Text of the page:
Effects of Short- and Long-Term Risperidone Treatment on Prolactin Levels in Children with Autism

George M. Anderson, Lawrence Scahill, James T. McCracken, Christopher J. McDougle, Michael G. Aman, Elaine Tierney, L. Eugene Arnold, Andrés Martin, Liliya Katsovich, David J. Posey, Bhavik Shah, Benedetto Vitiello

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113 Scopus citations


Background: The effects of short- and long-term risperidone treatment on serum prolactin were assessed in children and adolescents with autism. Methods: Patients with autism (N = 101, 5-17 years of age) were randomized to an 8-week trial of risperidone or placebo and 63 then took part in a 4-month open-label follow-up phase. Serum samples were obtained at Baseline and Week-8 (N = 78), and at 6-month (N = 43) and 22-month (N = 30) follow-up. Serum prolactin was determined by immunoradiometric assay; dopamine type-2 receptor (DRD2) polymorphisms were genotyped. Results: Baseline prolactin levels were similar in the risperidone (N = 42) and placebo (N = 36) groups (9.3 ± 7.5 and 9.3 ± 7.6 ng/ml, respectively). After 8 weeks of risperidone, prolactin increased to 39.0 ± 19.2 ng/ml, compared with 10.1 ± 8.8 ng/ml for placebo (p < .0001). Prolactin levels were also significantly increased at 6 months (32.4 ± 17.8 ng/ml; N = 43, p < .0001) and at 22 months (N = 30, 25.3 ± 15.6 ng/ml, p < .0001). Prolactin levels were not associated with adverse effects and DRD2 alleles (Taq1A, -141C Ins/Del, C957T) did not significantly influence baseline levels or risperidone-induced increases in prolactin. Conclusions: Risperidone treatment was associated with two- to four-fold mean increases in serum prolactin in children with autism. Although risperidone-induced increases tended to diminish with time, further research on the consequences of long-term prolactin elevations in children and adolescents is needed.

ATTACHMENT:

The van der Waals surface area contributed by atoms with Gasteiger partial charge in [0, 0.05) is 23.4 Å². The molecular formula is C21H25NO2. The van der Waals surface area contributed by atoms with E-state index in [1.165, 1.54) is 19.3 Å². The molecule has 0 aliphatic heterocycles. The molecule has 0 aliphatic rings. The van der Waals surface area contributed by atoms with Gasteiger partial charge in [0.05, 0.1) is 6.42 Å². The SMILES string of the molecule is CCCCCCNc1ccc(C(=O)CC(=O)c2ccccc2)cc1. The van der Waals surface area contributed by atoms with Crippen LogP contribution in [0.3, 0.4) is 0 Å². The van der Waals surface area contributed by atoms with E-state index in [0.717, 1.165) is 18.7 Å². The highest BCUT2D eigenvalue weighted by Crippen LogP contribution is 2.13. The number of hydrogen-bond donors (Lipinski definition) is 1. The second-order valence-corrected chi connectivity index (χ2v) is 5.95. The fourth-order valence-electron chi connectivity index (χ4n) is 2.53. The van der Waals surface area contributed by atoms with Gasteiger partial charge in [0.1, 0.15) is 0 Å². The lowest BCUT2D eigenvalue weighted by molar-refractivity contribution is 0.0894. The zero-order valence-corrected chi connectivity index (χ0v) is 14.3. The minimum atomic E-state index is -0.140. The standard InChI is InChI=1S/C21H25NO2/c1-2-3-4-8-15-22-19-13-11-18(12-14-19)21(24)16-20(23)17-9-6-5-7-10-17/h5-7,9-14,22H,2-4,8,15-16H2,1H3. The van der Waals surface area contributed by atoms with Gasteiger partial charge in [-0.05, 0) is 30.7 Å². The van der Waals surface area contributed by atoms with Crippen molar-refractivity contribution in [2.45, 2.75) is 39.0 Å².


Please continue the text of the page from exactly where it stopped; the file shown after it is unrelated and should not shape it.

Original languageEnglish (US)
Pages (from-to)545-550
Number of pages6
JournalBiological psychiatry
Issue number4
StatePublished - Feb 15 2007


  • Adolescents
  • DRD2
  • autism
  • children
  • hyperprolactinemia
  • prolactin

ASJC Scopus subject areas

  • Biological Psychiatry


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